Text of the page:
Deeply ingrained structures and systems designed to extract maximum value from a competitive advantage become a liability when the environment requires instead the capacity to surf through waves of short-lived opportunities. This perspective challenges two foundational assumptions in the field of strategy:

n Industry matters most. Industries consist of relatively enduring and stable competitive forces that one needs to deeply understand to create a road map for other decisions that is likely to last for some time.

n Once achieved, advantages are sustainable. Having achieved a solid position within an industry, optimise people, assets, and systems around these advantages.

This is not what the world looks like any more. Music, high technology, travel, communication, consumer electronics, the auto-mobile business, and even education are facing situations in which advantages are copied quickly, or customers seek other alternatives and things move on.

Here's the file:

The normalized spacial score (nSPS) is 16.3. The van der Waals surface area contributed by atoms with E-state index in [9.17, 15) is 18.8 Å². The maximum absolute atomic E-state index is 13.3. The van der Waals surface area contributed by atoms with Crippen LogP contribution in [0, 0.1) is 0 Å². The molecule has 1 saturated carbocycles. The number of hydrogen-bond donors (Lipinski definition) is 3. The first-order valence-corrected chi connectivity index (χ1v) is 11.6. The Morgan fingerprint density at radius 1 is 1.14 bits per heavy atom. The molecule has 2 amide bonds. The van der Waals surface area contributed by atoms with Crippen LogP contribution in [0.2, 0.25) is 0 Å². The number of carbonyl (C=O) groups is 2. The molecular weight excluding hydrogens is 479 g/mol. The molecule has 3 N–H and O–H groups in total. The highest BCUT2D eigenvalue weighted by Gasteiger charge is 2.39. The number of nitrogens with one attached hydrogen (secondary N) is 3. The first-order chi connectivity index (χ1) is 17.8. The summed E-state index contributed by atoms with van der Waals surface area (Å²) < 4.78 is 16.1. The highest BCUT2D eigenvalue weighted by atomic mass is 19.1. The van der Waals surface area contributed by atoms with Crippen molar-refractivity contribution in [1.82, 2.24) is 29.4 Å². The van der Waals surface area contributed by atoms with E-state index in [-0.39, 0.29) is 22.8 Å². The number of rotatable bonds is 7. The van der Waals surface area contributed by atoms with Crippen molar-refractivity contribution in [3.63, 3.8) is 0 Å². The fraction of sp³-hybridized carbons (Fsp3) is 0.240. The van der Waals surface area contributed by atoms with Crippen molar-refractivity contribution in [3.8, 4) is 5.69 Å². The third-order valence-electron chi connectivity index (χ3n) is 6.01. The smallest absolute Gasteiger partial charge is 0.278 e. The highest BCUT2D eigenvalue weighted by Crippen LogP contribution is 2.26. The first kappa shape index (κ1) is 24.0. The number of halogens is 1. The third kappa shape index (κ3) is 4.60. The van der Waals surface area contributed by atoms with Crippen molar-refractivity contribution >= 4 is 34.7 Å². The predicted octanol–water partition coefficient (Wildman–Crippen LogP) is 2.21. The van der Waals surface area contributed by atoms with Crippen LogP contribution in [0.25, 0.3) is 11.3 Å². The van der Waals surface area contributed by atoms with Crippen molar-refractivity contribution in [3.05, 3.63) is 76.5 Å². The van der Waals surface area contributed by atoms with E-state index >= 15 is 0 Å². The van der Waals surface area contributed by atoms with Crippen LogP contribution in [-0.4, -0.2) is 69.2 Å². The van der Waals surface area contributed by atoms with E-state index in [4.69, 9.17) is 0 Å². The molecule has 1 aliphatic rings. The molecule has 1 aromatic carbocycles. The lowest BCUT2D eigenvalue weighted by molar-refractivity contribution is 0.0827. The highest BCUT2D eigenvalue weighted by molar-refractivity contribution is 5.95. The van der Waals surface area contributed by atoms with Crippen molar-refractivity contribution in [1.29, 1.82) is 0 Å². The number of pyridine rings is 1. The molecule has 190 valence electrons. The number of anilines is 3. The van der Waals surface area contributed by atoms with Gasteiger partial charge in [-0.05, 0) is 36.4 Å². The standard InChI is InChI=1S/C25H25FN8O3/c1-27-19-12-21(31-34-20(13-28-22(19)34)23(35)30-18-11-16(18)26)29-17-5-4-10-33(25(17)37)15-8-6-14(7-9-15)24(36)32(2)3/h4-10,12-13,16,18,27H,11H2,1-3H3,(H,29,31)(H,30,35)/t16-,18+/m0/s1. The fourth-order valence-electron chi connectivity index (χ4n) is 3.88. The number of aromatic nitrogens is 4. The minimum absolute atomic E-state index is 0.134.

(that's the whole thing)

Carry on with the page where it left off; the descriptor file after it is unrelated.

The new logic of strategy

The assumption of sustainable advantage creates a bias toward stability that can be deadly. Stability, not change, is the state that is most dangerous in highly dynamic competitive environments.

The assumption that within-industry competition is the most significant competitive threat is a rather dangerous way to think about competition. In more and more markets, we see industries competing with other industries, business models competing with business models even in the same industry, and entirely new categories emerging out of whole cloth.

Industries haven’t stopped being relevant — just that using industry as a level of analysis is often not fine-grained enough to determine what is really going on at the level at which decisions need to be made. An arena — a new level of analysis that reflects the connection between market segment, offer, and geographic location at a granular level is needed. Arenas are characterised by particular connections between customers and solutions, not by the conventional description of offerings that are near substitutes for one another.